Serpent's Tail £11.99

Review: Familiar, By J Robert Lennon

Mirror, signal, parallel park in another life

Is the life you are living really and truly yours? Elisa is driving home when she notices that the crack in the windscreen of her old Honda has vanished. She realises she is in another car, wearing different clothes. There are other changes. Her body is plumper and when she rings her husband he tells her that he loves her – a distinctly novel experience, that one. The biggest surprise of all, however, is that her youngest son Silas, dead in her previous life, is very much alive and kicking in this one.

It is unclear to Elisa, and to us, whether she is suffering from a prolonged psychotic episode, perhaps a delayed reaction to her bereavement, or if she has been transported into an alternative reality. Rather than seizing up, she tries to make sense of her bizarre experience, consulting a therapist and a physicist, then joining an online forum dedicated to parallel universes.

The erstwhile deceased Silas is also active online. He is now a successful computer games creator – Lennon points up the ways in which computer games themselves resemble parallel universes. Unfortunately, Silas is also the same sociopath he was in Elisa's previous life, with an unpleasant hold over his elder sibling Sam.

Lennon is an American writer whose novels delicately probe the psychology of their protagonists. To date he's written seven; among the best known is Mailman, about a postal worker who has a crack-up. This time he opts for a subject with antecedents in science fiction and fantasy. His forebears include HG Wells, with the utopian parable Men Like Gods, and – of course – C S Lewis's The Chronicles of Narnia.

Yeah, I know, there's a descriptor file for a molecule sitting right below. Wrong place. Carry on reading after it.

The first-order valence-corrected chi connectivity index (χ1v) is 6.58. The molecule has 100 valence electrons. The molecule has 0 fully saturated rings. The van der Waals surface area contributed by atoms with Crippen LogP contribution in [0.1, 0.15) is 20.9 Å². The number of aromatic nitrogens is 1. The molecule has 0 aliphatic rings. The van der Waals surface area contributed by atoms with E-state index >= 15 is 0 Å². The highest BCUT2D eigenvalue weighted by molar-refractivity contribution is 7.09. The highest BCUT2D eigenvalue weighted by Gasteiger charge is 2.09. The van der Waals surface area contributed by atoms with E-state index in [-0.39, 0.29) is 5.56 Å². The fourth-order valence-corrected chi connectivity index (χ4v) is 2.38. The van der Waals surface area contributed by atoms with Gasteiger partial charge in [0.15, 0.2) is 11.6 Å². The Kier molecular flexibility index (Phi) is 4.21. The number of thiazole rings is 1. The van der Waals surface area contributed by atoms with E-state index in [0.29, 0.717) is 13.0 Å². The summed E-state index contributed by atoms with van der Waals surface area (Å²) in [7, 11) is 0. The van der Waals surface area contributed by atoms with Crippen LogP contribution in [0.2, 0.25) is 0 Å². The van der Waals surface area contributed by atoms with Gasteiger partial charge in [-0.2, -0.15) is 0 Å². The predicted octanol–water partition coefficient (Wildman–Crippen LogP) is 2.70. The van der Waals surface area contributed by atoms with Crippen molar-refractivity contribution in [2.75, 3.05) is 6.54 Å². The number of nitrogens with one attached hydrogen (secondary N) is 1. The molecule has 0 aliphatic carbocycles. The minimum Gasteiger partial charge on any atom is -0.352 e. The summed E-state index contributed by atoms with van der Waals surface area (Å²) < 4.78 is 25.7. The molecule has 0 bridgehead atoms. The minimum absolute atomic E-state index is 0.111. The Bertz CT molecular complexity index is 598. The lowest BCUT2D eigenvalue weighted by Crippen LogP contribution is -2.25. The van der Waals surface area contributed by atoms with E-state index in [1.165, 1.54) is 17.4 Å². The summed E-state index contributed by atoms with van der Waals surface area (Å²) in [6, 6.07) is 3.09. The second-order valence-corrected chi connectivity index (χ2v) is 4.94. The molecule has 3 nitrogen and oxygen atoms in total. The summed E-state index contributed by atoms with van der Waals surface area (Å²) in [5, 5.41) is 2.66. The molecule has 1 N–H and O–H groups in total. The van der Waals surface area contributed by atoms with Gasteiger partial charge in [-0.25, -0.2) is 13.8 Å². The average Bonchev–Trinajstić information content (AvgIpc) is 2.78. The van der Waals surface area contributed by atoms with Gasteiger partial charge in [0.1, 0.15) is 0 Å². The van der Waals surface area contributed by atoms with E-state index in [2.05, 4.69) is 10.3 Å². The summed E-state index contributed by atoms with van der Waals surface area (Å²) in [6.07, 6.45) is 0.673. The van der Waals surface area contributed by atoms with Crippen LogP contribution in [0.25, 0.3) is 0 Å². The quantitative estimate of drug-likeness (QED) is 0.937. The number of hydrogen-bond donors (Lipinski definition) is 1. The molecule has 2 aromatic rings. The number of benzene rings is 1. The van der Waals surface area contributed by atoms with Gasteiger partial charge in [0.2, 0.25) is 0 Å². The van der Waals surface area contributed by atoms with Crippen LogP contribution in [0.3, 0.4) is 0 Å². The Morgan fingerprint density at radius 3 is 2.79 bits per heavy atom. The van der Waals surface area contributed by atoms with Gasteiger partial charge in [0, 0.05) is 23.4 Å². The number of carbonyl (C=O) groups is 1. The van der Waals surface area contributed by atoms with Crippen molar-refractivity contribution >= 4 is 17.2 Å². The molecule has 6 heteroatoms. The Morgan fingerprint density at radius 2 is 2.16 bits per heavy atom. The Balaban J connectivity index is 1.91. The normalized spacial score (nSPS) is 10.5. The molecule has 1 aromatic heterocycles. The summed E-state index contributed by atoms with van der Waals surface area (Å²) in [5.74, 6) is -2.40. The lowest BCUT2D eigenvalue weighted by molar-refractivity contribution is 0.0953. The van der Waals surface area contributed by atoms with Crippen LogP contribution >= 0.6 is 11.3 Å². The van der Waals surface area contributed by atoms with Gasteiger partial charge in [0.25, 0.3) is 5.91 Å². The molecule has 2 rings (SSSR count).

Nevertheless, Familiar offers more nuanced writing than that pedigree implies. The novel is centred upon Elisa's estrangement from her family, in portrayals which are consistently masterly. Lennon gives us luminous access to her thoughts. Near the start of the story, she suspects that she might have had a stroke. When she arrives in A&E the heightened awareness brought on by stress makes her look upon the grouping of herself, her husband and the doctor, and wonder whether they have spent their entire lives, "making their slow way towards this moment".

When Elisa asks her husband to tell her about the early part of their relationship, she remembers how she surrendered herself to him so totally that "she forgot how to desire things that weren't him". Later, after they developed separate emotional lives and motherhood took up most of her mental space, she was left to reflect on the loss of her career as a scientist.

In Familiar Lennon uses his sci-fi vehicle to create eerie fiction. The notion of parallel universes becomes a metaphor for life choices and their results. If Elisa kicks against the conservative nature of her new existence, it might not be any worse than her old one. Meanwhile, immersion in her alternate realities prompts reflection upon the aleatory nature of our own life, in all its uncanniness.

 

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